Will Blog for Beer by Karis Walsh

BSB-BlindsidedIt was bound to happen, folks. The fabulous Karis Walsh stopped in to share the love here at Women and Words. Y’all already know that I love her. You should, too.

Karis released her seventh novel, Blindsided, this month. Hop over to BSB and pick up a copy, if you haven’t already. You can do that HERE!

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Will Blog for Beer
by Karis Walsh

I love visiting here at Women and Words, so I jumped at the chance to blog when Jove told me there was an open slot. I immediately launched into my usual blog-writing procedure. First, I picked a theme. I chose “alcohol.” Second, I started researching…

When I came to the next morning, I took a few aspirin and ate a typical Texas hangover breakfast of chicken-fried steak. Then, after this thorough and painstaking (or maybe just painful) preparation, I sat down to write.

Lately, my life has been consumed by moving to Texas and adapting to life here. I’ve noticed many differences between this state and Washington, like the extreme weather, the huge-ass bugs, and the lack of roadside espresso stands. But a big surprise has been the relaxed approach to alcohol here, despite the fact that Texas is a blue law state. In Washington, I’d have to park my car, get out, and actually walk into a store if I wanted to buy liquor. Here? I can just drive through the local party barn, stop my car next to the taps, and have a growler filled with my beer of choice. They put a smidgen of tape around the cap and send me on my way (supposedly the tape is meant to stay on for the whole ride home, but mine has never lasted that long). What a time saver!blog1 Another difference? In Washington, the bar area of a restaurant is closed for those under twenty-one. No screaming kids allowed. No high chairs! Here in Texas, we’ve eaten in bars while babies are crying and toddlers are crawling around on the floor eating fallen French fries at the next table.I guess if I want an adults-only drinking experience I have to forego the bar and hit the drive-through. But my favorite example of the Texas attitude toward booze is the furniture store that serves free alcoholic slushies to customers. Yes, I said free and alcoholic. I spend a lot of time in that store.

Yes, that’s really a high chair in a bar.

When I’m creating a character, I like to know what she drinks. It’s one of those small details—like her hobbies or taste in food—that makes a character come to life in my mind. An outspoken teetotaler. A connoisseur of French burgundies. A case-a-night fan of Bud Light. These examples would lead to three very distinct women with unique stories. Drinking might not factor into the novel at all, but answering the question of favorite drink helps me flesh out a personality. In my novel Worth the Risk, Jamie’s preference is high-end single malt scotch, neat. She likes aggressive flavors and has a taste for the finer things in life. (Have I mentioned how much I looooved researching Jamie’s character?) In contrast, Kate orders Maker’s Mark Manhattans when she’s at a party. Raised to be very status conscious, she chooses the drink that makes the right statement about her social standing. The one that matches her dress and fits the occasion. But what does she drink when she’s alone? Earl Grey tea. They aren’t defined by their taste in alcohol, but the choices they make when asked what they want to drink help me and my readers understand them.blog3People—real or fictional— are too complex to be pigeon-holed based on a single preference or taste. Depending on my mood, I’ll choose Jamie’s scotch, Kate’s tea, Brooke’s gin-and-tonic, or Andy’s local microbrew. Or maybe I’ll just take a swig out of my growler. None of these options reveals who I am as a person; however, they give glimpses into facets of my personality. I want my characters to have depth, so I need to figure out how they’d answer questions. Not just the big ones, like What do you fear? or What do you look for in a partner? but also the smaller—and often revealing—ones like What’s your favorite comfort food? or What do you want to drink?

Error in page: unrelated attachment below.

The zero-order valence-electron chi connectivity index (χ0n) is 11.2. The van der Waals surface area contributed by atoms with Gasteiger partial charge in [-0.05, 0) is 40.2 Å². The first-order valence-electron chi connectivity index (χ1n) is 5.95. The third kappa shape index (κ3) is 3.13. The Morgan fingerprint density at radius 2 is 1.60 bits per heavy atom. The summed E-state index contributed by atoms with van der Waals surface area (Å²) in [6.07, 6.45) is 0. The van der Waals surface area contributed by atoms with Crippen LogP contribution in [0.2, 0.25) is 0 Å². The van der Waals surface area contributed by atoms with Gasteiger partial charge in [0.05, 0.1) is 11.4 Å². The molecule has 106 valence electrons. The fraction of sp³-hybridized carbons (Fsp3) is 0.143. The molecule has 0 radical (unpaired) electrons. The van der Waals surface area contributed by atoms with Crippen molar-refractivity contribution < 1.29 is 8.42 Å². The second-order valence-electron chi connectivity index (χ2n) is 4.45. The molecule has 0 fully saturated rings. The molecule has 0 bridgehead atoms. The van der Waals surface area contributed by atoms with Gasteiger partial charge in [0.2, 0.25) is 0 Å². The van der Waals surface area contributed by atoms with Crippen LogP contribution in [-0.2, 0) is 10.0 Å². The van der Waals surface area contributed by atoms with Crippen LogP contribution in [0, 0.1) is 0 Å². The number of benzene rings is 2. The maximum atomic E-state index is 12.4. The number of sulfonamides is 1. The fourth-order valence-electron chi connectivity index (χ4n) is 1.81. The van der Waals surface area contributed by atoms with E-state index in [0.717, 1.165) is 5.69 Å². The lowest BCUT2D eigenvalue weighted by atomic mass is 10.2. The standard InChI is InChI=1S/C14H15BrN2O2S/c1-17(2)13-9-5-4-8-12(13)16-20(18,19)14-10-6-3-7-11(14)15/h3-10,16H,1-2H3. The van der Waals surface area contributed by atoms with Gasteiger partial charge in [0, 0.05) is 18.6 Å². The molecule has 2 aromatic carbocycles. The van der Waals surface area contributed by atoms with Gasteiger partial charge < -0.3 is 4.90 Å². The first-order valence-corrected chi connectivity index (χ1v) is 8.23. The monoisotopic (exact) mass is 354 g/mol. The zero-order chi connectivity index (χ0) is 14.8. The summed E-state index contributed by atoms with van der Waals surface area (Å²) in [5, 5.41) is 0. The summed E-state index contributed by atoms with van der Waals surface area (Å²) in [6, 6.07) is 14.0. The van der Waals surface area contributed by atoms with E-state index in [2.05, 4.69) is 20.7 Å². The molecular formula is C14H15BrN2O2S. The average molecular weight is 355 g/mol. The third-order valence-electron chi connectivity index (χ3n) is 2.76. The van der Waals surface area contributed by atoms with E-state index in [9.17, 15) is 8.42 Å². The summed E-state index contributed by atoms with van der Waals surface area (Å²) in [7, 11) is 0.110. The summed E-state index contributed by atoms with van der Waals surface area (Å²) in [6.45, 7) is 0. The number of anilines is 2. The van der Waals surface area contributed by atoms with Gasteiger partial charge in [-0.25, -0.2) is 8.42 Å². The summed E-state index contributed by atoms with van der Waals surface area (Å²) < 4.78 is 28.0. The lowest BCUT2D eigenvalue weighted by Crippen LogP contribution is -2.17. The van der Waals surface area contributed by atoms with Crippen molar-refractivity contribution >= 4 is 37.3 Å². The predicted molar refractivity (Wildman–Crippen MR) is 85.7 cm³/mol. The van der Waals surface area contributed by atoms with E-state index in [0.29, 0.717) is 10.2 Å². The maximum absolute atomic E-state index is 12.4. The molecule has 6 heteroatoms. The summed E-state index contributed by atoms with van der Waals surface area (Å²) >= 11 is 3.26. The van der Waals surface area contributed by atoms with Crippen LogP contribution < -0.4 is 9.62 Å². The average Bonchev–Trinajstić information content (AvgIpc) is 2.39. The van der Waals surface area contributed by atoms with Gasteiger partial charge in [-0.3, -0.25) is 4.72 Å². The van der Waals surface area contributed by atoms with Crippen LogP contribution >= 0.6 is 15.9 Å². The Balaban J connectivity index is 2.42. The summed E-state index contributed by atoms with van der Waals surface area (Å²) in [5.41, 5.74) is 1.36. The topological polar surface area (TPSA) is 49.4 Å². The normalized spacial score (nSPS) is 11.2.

This is an example of the types of things Karis likes to buy after drinking free alcoholic slushies!


Karis Walsh is a horseback riding instructor who lives on a small farm in the Pacific Northwest. When she isn’t teaching or writing, she enjoys spending time outside with her animals, reading, playing the viola, and riding with friends.


10 thoughts on “Will Blog for Beer by Karis Walsh

  1. I want to know the name/location of this furniture store. I feel a sudden need to buy a table. Or a chair. Or one of those pen-holding boots.


  2. “They put a smidgen of tape around the cap and send me on my way (supposedly the tape is meant to stay on for the whole ride home, but mine has never lasted that long). What a time saver!”

    Seriously? I hope you are joking about drinking and driving. Or do you have a designated driver and you are riding?


  3. Lynn — Absolutely joking about drinking and driving. I don’t condone it, but was just having fun pointing out some of the odd things I’ve noticed here in Texas.


    1. Thanks, Karis! Didn’t really mean to freak out there, but I really do take drinking a driving very seriously and really did hope you were just “playing up” the Texan culture (?) you were finding!


  4. What a very enjoyable read at the end of a long day! Thank you! Makes me want to go pour a scotch and read about Jamie in Worth the Risk! And about that “smidgen of tape” – my first visual was of that piece of black electrical tape wound around the lid while the beer foam is still overflowing and running down the bottle. The tape is usually coming loose all on its own by the time I get home.


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